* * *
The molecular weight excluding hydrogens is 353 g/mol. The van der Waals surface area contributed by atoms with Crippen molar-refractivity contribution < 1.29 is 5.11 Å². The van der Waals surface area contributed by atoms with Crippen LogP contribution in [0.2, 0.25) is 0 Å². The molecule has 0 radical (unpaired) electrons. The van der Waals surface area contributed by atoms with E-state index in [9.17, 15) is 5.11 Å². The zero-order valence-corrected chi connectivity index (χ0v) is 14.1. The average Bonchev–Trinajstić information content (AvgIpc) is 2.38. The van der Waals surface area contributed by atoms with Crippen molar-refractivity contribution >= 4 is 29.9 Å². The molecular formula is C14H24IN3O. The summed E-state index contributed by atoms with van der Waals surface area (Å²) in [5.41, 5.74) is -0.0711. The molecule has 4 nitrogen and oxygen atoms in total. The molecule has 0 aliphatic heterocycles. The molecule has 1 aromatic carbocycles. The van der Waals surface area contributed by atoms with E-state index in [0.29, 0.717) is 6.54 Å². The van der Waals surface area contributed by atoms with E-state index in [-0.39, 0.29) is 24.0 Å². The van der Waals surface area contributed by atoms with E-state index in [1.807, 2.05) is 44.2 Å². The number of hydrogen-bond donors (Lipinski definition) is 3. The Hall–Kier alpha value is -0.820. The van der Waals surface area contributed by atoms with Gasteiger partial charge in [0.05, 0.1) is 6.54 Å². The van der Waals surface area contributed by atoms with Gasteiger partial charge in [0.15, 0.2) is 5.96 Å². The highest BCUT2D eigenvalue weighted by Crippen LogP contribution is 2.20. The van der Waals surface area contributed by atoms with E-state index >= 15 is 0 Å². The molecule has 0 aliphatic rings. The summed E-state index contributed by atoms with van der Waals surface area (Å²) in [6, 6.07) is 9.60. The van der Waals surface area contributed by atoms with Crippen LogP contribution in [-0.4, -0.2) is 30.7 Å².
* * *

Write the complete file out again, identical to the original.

The molecular weight excluding hydrogens is 353 g/mol. The van der Waals surface area contributed by atoms with Crippen molar-refractivity contribution < 1.29 is 5.11 Å². The van der Waals surface area contributed by atoms with Crippen LogP contribution in [0.2, 0.25) is 0 Å². The molecule has 0 radical (unpaired) electrons. The van der Waals surface area contributed by atoms with E-state index in [9.17, 15) is 5.11 Å². The zero-order valence-corrected chi connectivity index (χ0v) is 14.1. The average Bonchev–Trinajstić information content (AvgIpc) is 2.38. The van der Waals surface area contributed by atoms with Crippen molar-refractivity contribution >= 4 is 29.9 Å². The molecular formula is C14H24IN3O. The summed E-state index contributed by atoms with van der Waals surface area (Å²) in [5.41, 5.74) is -0.0711. The molecule has 4 nitrogen and oxygen atoms in total. The molecule has 0 aliphatic heterocycles. The molecule has 1 aromatic carbocycles. The van der Waals surface area contributed by atoms with E-state index in [0.29, 0.717) is 6.54 Å². The van der Waals surface area contributed by atoms with E-state index in [-0.39, 0.29) is 24.0 Å². The van der Waals surface area contributed by atoms with E-state index in [1.807, 2.05) is 44.2 Å². The number of hydrogen-bond donors (Lipinski definition) is 3. The Hall–Kier alpha value is -0.820. The van der Waals surface area contributed by atoms with Gasteiger partial charge in [0.05, 0.1) is 6.54 Å². The van der Waals surface area contributed by atoms with Gasteiger partial charge in [0.15, 0.2) is 5.96 Å². The highest BCUT2D eigenvalue weighted by Crippen LogP contribution is 2.20. The van der Waals surface area contributed by atoms with E-state index >= 15 is 0 Å². The molecule has 0 aliphatic rings. The summed E-state index contributed by atoms with van der Waals surface area (Å²) in [6, 6.07) is 9.60. The van der Waals surface area contributed by atoms with Crippen LogP contribution in [-0.4, -0.2) is 30.7 Å².